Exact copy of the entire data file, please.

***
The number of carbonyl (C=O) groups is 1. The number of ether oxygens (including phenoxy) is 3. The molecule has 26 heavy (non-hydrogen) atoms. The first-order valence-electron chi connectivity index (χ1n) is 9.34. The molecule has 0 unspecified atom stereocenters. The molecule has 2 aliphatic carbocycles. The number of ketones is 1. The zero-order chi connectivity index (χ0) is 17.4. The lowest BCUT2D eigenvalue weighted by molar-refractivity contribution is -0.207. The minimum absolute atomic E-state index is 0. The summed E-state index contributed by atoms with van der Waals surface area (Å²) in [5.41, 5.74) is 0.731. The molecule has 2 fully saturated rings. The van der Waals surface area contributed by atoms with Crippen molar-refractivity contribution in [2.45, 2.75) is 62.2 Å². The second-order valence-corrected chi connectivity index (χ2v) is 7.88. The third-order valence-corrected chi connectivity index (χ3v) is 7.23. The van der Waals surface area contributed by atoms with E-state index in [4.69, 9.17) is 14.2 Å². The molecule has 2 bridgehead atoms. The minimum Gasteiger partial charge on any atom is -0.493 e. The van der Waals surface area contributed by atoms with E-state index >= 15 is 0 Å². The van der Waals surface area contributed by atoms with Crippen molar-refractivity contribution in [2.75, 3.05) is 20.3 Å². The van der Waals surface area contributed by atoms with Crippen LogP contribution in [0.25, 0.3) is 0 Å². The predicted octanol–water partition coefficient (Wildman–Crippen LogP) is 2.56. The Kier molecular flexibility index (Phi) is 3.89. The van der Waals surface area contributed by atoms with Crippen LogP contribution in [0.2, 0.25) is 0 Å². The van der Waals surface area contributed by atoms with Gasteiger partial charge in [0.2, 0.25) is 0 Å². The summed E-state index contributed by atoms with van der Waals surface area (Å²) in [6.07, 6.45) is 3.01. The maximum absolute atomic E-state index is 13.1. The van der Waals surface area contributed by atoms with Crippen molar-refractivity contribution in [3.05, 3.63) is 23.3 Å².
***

The number of carbonyl (C=O) groups is 1. The number of ether oxygens (including phenoxy) is 3. The molecule has 26 heavy (non-hydrogen) atoms. The first-order valence-electron chi connectivity index (χ1n) is 9.34. The molecule has 0 unspecified atom stereocenters. The molecule has 2 aliphatic carbocycles. The number of ketones is 1. The zero-order chi connectivity index (χ0) is 17.4. The lowest BCUT2D eigenvalue weighted by molar-refractivity contribution is -0.207. The minimum absolute atomic E-state index is 0. The summed E-state index contributed by atoms with van der Waals surface area (Å²) in [5.41, 5.74) is 0.731. The molecule has 2 fully saturated rings. The van der Waals surface area contributed by atoms with Crippen molar-refractivity contribution in [2.45, 2.75) is 62.2 Å². The second-order valence-corrected chi connectivity index (χ2v) is 7.88. The third-order valence-corrected chi connectivity index (χ3v) is 7.23. The van der Waals surface area contributed by atoms with E-state index in [4.69, 9.17) is 14.2 Å². The molecule has 2 bridgehead atoms. The minimum Gasteiger partial charge on any atom is -0.493 e. The van der Waals surface area contributed by atoms with E-state index >= 15 is 0 Å². The van der Waals surface area contributed by atoms with Crippen molar-refractivity contribution in [2.75, 3.05) is 20.3 Å². The van der Waals surface area contributed by atoms with Crippen LogP contribution in [0.25, 0.3) is 0 Å². The predicted octanol–water partition coefficient (Wildman–Crippen LogP) is 2.56. The Kier molecular flexibility index (Phi) is 3.89. The van der Waals surface area contributed by atoms with Crippen LogP contribution in [0.2, 0.25) is 0 Å². The van der Waals surface area contributed by atoms with Gasteiger partial charge in [0.2, 0.25) is 0 Å². The summed E-state index contributed by atoms with van der Waals surface area (Å²) in [6.07, 6.45) is 3.01. The maximum absolute atomic E-state index is 13.1. The van der Waals surface area contributed by atoms with Crippen molar-refractivity contribution in [3.05, 3.63) is 23.3 Å².